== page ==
Indiana University Bloomington

Anatomia Animata: Anatomy and Medicine in William Harvey's Century

Plant Anatomy

The study of plants was undertaken by a number of seventeenth–century physicians and naturalists. Questions about the reproduction of plants, like those about insects, were both important questions in themselves and related to the larger field of medicine. The use of the microscope, which was also prominent in the study of insects and of the human body, meant that plant investigations could achieve new levels of understanding.

The microscope, plants, and insects were also intertwined with the Royal Society. The authors, Malpighi, Grew, and Leeuwenhoek sent their findings and learned of the discoveries of others through it. Grew was eventually employed by the Society.

Marcello Malpighi. Anatome Plantarum ... London: Impensis Johannis Martyn, 1675.

Together with Grew's Anatomy of Plants, Malpighi's work was the major treatise on plant anatomy of its time. Malpighi made a number of notable medical discoveries and was among the first to use the microscope to study plants and animals. He discovered that the layers of tissues in leaves and young shoots are continuous with those of the main stem, and he was first to understand the functions of leaves and to observe stomata in leaves and nodules on legume roots. He also realized that the ovule developed into a seed. Other works by Malpighi appear in other sections of this exhibition. This treatise is illustrated with hundreds of engravings drawn by Malpighi himself; the engraving on display shows a Venus flytrap.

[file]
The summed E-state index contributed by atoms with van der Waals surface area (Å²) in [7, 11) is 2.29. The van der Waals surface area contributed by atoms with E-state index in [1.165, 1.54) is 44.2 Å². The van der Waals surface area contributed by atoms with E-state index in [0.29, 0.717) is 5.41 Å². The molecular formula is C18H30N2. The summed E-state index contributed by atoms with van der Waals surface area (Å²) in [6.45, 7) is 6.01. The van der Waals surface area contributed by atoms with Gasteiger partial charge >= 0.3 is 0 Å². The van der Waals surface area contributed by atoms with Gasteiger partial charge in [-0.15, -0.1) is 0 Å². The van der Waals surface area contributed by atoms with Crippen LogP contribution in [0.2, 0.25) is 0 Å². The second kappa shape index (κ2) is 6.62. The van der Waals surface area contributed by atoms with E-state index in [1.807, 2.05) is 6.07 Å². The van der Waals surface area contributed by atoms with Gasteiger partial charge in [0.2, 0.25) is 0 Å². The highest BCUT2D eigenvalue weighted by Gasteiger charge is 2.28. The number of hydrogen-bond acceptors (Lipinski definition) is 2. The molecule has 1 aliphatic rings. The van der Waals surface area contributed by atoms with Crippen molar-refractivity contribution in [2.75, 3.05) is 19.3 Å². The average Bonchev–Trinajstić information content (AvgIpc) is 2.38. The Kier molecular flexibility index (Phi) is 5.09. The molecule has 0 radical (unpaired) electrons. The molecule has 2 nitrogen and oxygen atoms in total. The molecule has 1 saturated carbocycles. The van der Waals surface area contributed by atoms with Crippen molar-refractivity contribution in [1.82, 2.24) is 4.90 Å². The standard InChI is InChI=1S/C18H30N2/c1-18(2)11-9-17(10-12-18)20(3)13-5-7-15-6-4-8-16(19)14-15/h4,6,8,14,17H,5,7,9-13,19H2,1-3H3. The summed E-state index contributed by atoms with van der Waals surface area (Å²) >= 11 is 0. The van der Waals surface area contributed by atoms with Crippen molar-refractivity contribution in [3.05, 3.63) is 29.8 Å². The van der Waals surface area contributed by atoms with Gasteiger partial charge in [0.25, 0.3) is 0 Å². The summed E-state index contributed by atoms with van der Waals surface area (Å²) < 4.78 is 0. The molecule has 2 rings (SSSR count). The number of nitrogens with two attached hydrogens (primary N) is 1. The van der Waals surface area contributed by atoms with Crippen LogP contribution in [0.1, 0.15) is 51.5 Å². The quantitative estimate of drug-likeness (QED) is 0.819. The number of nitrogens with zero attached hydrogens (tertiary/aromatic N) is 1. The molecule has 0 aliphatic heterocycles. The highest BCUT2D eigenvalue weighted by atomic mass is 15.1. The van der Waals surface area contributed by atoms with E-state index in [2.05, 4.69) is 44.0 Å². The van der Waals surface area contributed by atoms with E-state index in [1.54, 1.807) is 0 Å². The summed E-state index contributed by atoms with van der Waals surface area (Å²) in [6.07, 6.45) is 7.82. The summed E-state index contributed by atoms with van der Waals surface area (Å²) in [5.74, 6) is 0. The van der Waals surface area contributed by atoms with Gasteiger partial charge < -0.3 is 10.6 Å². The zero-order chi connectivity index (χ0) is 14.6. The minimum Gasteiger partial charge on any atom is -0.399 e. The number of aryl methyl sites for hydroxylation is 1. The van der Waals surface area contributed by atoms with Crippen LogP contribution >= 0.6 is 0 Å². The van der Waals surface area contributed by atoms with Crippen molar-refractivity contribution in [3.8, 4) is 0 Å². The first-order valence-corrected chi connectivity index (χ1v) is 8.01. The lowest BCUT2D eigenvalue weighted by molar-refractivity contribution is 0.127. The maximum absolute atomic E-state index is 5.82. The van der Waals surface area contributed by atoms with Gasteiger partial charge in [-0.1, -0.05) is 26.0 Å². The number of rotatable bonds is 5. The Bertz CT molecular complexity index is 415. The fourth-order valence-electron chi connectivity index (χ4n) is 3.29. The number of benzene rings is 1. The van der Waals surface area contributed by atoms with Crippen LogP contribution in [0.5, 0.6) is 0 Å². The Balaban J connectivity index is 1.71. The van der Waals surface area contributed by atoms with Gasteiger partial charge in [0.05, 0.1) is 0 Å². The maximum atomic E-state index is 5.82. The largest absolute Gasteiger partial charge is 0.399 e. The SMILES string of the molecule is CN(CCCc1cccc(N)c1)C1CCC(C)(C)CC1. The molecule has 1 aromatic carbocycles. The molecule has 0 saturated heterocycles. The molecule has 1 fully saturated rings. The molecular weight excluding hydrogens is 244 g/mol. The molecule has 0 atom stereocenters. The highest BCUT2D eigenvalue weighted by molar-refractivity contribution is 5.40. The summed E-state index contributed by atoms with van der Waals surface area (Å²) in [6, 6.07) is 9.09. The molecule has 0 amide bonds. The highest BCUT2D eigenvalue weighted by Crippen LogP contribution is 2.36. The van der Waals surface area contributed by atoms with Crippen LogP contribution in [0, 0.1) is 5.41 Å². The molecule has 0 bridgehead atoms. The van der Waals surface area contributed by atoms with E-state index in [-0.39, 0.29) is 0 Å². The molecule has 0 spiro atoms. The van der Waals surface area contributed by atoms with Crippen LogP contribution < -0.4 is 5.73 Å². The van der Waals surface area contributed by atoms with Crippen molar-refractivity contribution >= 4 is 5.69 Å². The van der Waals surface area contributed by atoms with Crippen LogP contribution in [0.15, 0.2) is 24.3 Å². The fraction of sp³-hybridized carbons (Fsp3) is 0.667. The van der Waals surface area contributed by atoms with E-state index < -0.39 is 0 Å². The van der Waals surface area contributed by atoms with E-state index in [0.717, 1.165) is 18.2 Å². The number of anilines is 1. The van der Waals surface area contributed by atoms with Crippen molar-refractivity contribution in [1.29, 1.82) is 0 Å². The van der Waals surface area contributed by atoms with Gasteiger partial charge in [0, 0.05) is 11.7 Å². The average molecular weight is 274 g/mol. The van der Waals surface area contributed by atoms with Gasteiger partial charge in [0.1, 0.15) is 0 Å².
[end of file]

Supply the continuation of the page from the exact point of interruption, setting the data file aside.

Nehemiah Grew. The Anatomy of Plants. With an Idea of a Philosophical History of Plants, and Several Other Lectures, Read Before the Royal Society. [London]: Printed by W. Rawlins, 1682.

Together with Malpighi's Anatome Plantarum, Grew's work was the major treatise on plant anatomy of the century. Anatome Plantarum is actually a compilation of three of Grew's earlier works on plants. Grew made important contributions and studies of plants with the use of the microscope. He also made presentations on his work to the Royal Society, and he was eventually made curator of its collections.

Anton van Leeuwenhoek. Arcana Naturae Detecta ab Antonio Van Leeuwenhoek. Delft: Apud Henricum a Krooneveld, 1695.

After his early experiments with lenses, Anton van Leeuwenhoek began to use the microscope to study minute structures and forms of life. He discovered the red corpuscles in the blood and the minute structure of spermatozoa. He was able to observe protozoa and, later, bacteria. His researches challenged the idea of spontaneous generation of many of the small organisms and opened up a new era of scientific investigation. Leeuwenhoek became a member of the Royal Society of London and died in 1723 at the age of 91. The third edition of this work is displayed in the microscopy section.



 
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